Back in the early 80’s, children around the world spent endless hours solving multiple-choice quizzes on an electronic toy called “TOMY Teacher” (AKA “Sears Quiz-A-Tron”). In those days, bytes weren’t cheap; so how did this device remember all the solutions to all of its quizzes?
This ancient game is made up of two parts: the electronic device (with buttons, LEDs and a speaker), and printed notebooks with quiz cards. The user puts a notebook in the device, selects a quiz, and presses the color buttons to input the quiz color code that’s printed on the card. This tells the device which quiz was selected and, therefore, what the correct answers are. The user then selected answers to the ten questions, using the 1-4 buttons, and if there were no mistakes, the LEDs flashed and a primitive happy music played. It was glorious.
Let’s do some math. The quiz code is always three parts long, and there are three colors to choose from, so there are only 3^3 = 27 possible codes. Each quiz has ten answers, and each of those occupies – if handled economically – two bits. Overall, that’s 68 bytes. Not too much even in 1980; A well-randomized answer key could be saved on some ROM chip.
Since my kids are still playing with this old unit, I didn’t want to open it up and risk damage; who knows what thin threads of rust are holding its components together now! But I suspected that the answers were not actually stored anywhere, because it was probably cheaper, thirty-five years ago, to generate them on the fly.
The Quest Begins
So I fired up Excel, assigned digits to the code colors (Red=1, Yellow=2, Blue=3), and painstakingly wrote down the codes and the correct answers to a sample of 16 different quizzes. Then, Zen-like, I gazed at the numbers and waited for an enlightenment to come.
Almost immediately, I noticed a few repeating sequences. For instance, the first six answers for quiz 312 and quiz 222 are identical. For me, this was proof enough that the sequences were indeed generated; no one would have put such blatant repetitions in a truly randomized data table.
Zen only took me this far, though, so I turned to more “western” ways of thinking: what would a 1980 electronic circuit designer do to create sequences of pseudo-random numbers? I calculated the sum of each codes’ digits (e.g. 312 is 3+1+2 = 6), and took the remainder from dividing by 4 (because there are only 4 possible answers). Bingo! When replacing the 0’s with 4’s, the results of this calculation matched the correct answers to question #1 in all quizzes!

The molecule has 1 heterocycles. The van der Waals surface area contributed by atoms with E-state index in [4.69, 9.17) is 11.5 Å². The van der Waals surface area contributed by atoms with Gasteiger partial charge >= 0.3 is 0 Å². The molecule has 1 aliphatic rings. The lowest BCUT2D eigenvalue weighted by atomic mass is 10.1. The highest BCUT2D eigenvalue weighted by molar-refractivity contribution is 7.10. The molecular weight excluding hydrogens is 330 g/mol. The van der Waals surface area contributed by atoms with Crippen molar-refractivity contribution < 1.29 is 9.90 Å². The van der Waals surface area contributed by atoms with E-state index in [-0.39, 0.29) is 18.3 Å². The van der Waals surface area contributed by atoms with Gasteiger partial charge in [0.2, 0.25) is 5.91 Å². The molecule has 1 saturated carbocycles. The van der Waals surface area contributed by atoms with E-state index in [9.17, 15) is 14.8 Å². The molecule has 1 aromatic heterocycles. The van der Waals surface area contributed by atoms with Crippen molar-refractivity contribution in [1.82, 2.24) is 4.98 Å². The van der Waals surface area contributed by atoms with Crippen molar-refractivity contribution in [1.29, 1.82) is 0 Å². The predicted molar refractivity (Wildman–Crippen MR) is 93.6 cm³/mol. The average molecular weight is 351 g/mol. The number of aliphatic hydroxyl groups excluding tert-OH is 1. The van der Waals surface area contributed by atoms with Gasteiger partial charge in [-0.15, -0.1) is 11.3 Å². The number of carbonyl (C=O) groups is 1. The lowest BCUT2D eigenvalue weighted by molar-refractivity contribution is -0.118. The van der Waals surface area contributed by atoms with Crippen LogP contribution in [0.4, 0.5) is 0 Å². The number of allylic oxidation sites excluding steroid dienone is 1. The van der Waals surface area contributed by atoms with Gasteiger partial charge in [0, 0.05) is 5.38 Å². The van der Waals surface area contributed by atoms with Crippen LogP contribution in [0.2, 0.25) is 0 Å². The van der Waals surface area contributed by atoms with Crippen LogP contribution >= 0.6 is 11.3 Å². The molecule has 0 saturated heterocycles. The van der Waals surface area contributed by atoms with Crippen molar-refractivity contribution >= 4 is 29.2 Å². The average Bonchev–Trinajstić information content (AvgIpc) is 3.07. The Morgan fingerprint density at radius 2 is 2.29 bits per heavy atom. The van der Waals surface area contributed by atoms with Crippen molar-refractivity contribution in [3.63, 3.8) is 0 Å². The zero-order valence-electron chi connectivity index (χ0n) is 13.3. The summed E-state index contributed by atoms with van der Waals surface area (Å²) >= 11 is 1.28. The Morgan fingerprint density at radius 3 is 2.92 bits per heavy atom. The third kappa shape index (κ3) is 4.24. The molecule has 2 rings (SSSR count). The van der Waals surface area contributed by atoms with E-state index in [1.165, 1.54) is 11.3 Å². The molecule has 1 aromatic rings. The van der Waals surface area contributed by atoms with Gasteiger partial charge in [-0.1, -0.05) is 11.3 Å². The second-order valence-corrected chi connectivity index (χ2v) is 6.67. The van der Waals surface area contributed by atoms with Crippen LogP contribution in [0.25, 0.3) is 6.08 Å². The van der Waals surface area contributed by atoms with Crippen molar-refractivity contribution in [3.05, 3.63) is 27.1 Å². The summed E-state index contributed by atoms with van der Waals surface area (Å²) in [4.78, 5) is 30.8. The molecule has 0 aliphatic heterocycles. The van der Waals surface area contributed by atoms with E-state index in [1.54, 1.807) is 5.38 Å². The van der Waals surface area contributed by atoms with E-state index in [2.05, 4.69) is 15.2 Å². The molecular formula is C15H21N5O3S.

Keep Adding Up
Okay, but what about the other nine answers? After pursuing a few small red herrings, I decided to look not at the raw numbers, but at the differences between consecutive answers. Why? Because if the first answer is a result of some accumulation process, the following answers probably result from the same kind of process, and the differences will help me see what’s being added on each step.
BAM! The moment I created the “difference” columns, I could clearly see that answer #5 was always answer #4 plus one (again, taking the remainder), answer #6 was always #5 plus two, and #10 was always #9 plus one. Awesome. Now, what about the remaining six columns, where the difference was not uniform?
A careful examination revealed that on three of these columns, the numbers ranged only from 1 to 3, and did not include the perfectly legitimate zero difference. Gee, I wonder where we can possibly find three different pseudo-random numbers ranging from 1 to 3! And indeed, the difference between answer #2 and #1 is the last digit of the quiz code, answer #7 is #6 plus the middle digit of the code, and #9 is #8 plus the first digit.
Three down, three to go. These I solved fast, because I’ve already got the hang of this game: they were exact duplication of previous answers. Answer #3 was #2 plus #1 (which also happens to be the code digit sum), Answer #4 was #3 plus #2, and Answer #8 was #7 plus #5.
So, to summarize, the running sum that provides the answer sequence for each quiz is:
Answer[1 to 10] = Sum + Last Digit + Answer + Answer + 1 + 2 + Middle Digit + Answer + First Digit + 1
I ran this model on two new quizzes, which were not included in the original sample, and the answers came out perfect.
I broke the code, but I still don’t understand it. Given that the toy plays “music”, I assumed there’s some sort of processor in there, not just simple logic ICs; but from a low-level programming perspective, it’s not obvious why anyone would choose this exact sequence of additions. Was it obfuscated intentionally, to prevent casual curious cats from figuring out the sequence (remember there was no Excel in 1980)? Is there something in the architecture of the specific processor that makes calculating this sequence really economical, in terms of assembly instructions and memory?
[Addendum] Well, I couldn’t resist the urge and opened the toy up. There was indeed only a single IC there, made by TI but marked with some TOMY code that I couldn’t find on the internet. I didn’t even find TI MCUs from that era that could be it.
I turned to TOMY’s customer service, asking whether they have some information or contact I can consult regarding this mystery. Unfortunately, they said they didn’t.
So, what do you think? Is there anyone still out there with more information?